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emergency medicine, patient-centered care, community medicine, technology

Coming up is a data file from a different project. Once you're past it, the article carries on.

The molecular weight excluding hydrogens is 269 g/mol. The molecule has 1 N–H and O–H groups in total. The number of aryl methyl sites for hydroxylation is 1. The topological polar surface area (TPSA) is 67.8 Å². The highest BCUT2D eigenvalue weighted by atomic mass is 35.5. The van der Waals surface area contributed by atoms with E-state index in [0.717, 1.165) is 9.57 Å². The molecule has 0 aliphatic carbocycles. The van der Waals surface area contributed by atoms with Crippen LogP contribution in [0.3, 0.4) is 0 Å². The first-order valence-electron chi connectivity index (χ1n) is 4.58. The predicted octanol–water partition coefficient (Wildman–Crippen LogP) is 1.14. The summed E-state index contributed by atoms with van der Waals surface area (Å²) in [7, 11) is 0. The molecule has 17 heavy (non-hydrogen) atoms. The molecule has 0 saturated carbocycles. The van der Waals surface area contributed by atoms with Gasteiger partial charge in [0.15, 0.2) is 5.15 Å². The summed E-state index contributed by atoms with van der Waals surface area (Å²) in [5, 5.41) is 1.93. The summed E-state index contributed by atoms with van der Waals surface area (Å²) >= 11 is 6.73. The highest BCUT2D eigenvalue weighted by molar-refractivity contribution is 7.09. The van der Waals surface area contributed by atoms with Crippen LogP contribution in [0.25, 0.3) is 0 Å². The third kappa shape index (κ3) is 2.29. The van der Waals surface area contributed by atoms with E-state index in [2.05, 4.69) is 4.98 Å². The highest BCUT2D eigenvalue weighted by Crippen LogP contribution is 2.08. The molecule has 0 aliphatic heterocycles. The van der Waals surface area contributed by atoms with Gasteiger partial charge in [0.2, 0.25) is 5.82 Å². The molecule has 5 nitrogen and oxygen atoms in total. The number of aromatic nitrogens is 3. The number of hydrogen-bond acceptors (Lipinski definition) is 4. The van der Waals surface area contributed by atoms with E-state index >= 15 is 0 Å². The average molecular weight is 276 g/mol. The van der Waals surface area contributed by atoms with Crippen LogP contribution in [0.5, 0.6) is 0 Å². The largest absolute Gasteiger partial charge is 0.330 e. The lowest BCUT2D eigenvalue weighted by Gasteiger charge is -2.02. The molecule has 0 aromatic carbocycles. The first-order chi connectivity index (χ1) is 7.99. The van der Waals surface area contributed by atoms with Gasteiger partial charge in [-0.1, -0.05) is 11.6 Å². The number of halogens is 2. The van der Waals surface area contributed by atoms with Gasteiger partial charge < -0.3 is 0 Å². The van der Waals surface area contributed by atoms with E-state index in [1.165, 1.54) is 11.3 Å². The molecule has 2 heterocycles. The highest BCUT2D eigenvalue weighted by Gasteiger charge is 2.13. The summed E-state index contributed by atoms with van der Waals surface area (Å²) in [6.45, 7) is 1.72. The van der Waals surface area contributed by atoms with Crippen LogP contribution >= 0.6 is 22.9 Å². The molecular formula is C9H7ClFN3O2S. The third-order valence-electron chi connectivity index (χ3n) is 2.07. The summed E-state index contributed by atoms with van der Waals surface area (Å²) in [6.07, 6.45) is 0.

Access to emergency and acute care health services are at risk as our aging population brings with them a new wave of complexity and chronicity. This stems from patients receiving fragmented primary care that neglects the necessary monitoring and continuity to provide adequate management for chronic diseases. The increase in prevalence of Alternate Level of Care designations is a symptom of this inefficiency. These patients consume specialized hospital resources despite being capable of receiving effective treatment in the community. The Canadian government has acknowledged the issue of hospital gridlock and has responded by investing in post-acute care resources. While this is a positive step forward, upstream approaches that include preventative medicine may be the key to sustainability. Innovative system-level changes that optimize community and interprofessional care such as integrated home monitoring and interoperable medical records may curb the projected increase in access and financial burden.